Transformation in Russia and International Law


Since the end of the Cold War the relationship between the internal constitution of a state and its international behaviour has been a subject of much scholarly interest. Assuming that this connection matters the author analyses the transformation from the USSR to the Russian Federation. Does a liberal Russia behave better than the non-liberal USSR? Are Russia's attitudes towards international law different than those of the former USSR? How much continuity is there and how much change has occurred in the scholarship of international law in Russia? How are Russia's treaties made and implemented? What is the role of international law in the Russian legal system? The author shows that international human rights played an important role in the Soviet perestroika and in the subsequent reforms in the Russian Federation. She argues that at the surface level the transformation in Russia has been remarkable, notably so with regard to the role of international law in the domestic legal system. Drawing from a wide range of materials - Soviet/Russian history, legislation, court cases and doctrinal writings - the book takes a cultural and historical perspective to analysis of legal change.

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Preface by the series editor, acknowledgements, abbreviations, introduction, 1. The Scholarship of International Law in Russia, 1.1 The Russian Empire and International Law, 1.2 The Soviet Union and International Law, 1.2.1 Revolution and International Law (1924-30), 1.2.2 Socialism in One Country and International Law (1931-38), 1.2.3 Stalinism and International Law (1938-55), 1.2.4 De-Stalinisation and International Law (1955-85), 1.2.5 Perestroika and International Law (1985-1991), 1.3 The Russian Federation and International Law, 1.3.1 Democratisation and Foreign Policy, 1.3.2 International Law as it is Taught in Russia, 1.3.3 Ideological Pluralism and International Law Scholarship, 1.4 Concluding Remarks: The Doctrinal Development of International Law, 1.4.1 A Point of Continuity: The Scholarship’s Function, 1.4.2 Return to the Idea of the Legal Consciousness of the People as the Ultimate Source of Law, 1.4.3 About the Concept of International Law, 2. Succession of States in the Former Soviet Union, 2.1 Law of State Succession Revisited, 2.2 Does Status Determine Continuity of Re1ations or Vice Versa? 2.2.1 About the Thesis of Continuity between the USSR and the Russian Federation, 2.2.2 About the Baltic States' Legal Restorationism 2.3 Treaties of the Former Soviet Union, 2.3.1 Arms Control and Disarmament Treaties: Flexible Solutions in the Interest of Security, 2.3.2 Human Rights and Humanitarian Law Treaties: A Special Category? 2.3.3 No Succession to the Membership in International Organisations, 2.3.4 Bilateral Treaties: Pragmatic Solutions Treaty by Treaty, 2.4 Re-Allocation of the Assets and Liabilities of the Former Soviet Union 2.4.1 State Property Located within the Territory of the Former Soviet Union, 2.4.2 Soviet Debt and Property Located outside the USSR -Continuity through Succession, 2.5 State Succession in the Former Soviet Union and Borders, 2.5.1 Former Administrative Borders between the Soviet Republics Internationalised, 2.5.2 Continuity of External Frontiers of the Soviet Union, 2.6 Regulation of Nationality of the Former USSR Citizens in Russia, 2.7 Concluding Remarks about State Succession in the Former Soviet Union,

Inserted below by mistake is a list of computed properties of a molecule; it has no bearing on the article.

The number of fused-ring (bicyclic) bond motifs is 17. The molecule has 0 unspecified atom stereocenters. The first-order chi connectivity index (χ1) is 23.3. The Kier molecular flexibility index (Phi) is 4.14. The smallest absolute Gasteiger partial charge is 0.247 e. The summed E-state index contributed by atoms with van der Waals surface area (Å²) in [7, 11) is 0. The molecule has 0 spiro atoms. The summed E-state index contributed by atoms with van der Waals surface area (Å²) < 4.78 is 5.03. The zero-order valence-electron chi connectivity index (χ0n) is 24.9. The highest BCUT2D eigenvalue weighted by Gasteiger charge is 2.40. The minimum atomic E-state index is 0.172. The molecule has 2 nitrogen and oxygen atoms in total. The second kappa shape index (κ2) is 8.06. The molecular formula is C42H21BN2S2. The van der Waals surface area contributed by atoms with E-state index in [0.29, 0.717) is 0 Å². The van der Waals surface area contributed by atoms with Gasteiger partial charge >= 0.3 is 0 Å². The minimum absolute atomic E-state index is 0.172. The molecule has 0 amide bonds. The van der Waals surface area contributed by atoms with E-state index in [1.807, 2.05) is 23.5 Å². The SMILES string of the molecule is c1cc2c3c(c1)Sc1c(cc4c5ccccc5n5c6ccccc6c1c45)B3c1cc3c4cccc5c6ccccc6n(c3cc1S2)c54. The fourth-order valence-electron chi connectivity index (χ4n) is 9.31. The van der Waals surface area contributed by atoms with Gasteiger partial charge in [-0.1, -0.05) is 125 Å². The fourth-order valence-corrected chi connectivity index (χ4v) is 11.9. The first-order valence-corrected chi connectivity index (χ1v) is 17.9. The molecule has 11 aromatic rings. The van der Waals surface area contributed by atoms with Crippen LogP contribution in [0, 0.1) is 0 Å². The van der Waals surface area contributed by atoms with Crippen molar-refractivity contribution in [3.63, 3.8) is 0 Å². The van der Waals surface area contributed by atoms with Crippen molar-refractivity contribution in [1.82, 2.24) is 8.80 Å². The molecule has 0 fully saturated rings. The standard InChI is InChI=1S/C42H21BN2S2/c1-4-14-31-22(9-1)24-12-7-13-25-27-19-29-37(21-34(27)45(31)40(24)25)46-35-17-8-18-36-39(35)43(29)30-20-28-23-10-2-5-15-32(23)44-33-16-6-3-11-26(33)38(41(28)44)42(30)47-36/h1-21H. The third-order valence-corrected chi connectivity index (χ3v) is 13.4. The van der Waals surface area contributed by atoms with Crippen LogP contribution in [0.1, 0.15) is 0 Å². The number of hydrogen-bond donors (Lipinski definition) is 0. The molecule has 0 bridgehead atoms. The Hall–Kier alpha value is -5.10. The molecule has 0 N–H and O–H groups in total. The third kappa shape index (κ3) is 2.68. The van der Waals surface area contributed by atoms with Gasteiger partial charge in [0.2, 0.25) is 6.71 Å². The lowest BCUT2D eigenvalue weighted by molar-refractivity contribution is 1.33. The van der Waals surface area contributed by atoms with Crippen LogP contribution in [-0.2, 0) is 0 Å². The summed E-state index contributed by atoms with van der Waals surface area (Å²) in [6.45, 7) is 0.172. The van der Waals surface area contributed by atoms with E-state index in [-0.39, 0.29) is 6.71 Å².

2.7.1 About the 'State-Continuator' Concept, 2. 7.2 The Malleability of the Law of State Succession and the Relevance of Other Doctrines, 3. The Relation of International and Domestic Law, 3.1 From Soviet to Russian Treaty-Making: Procedures Fixed in a Special Law, 3.1.1 The Conclusion of Treaties, 3.1.2 The Component Units of the State and Treaties, 3.1.3 Initiating the Treaty-Making Process, 3.1.4 The Control of Constitutionality of Treaties, 3.1.5 The Provisional Application of Treaties, 3.1.6 The Publication of Treaties, 3.1.7 The Termination of Treaties, 3.2 The Domestic Implementation of International Law, 3.2.1 The Relation of International and Domestic Law in the Soviet Union, 3.2.2 Human Rights Revisited: Perestroika and Constitutional Supervision, 3.2.3 The 1993 Constitution of the Russian Federation: A Monist Basic Solution, 3.3 International Law in Courts, 3.4 Concluding Remarks about the Relation of International and Domestic Law,
3.4.1 Treaty-Making: Democratic Procedures against an 'Imperial Tradition', 3.4.2 Implementing the Monist Idea, 4. Conclusions: The 'Democratisation' of Russia and International Law, Bibliography and Table of Cases, Index.
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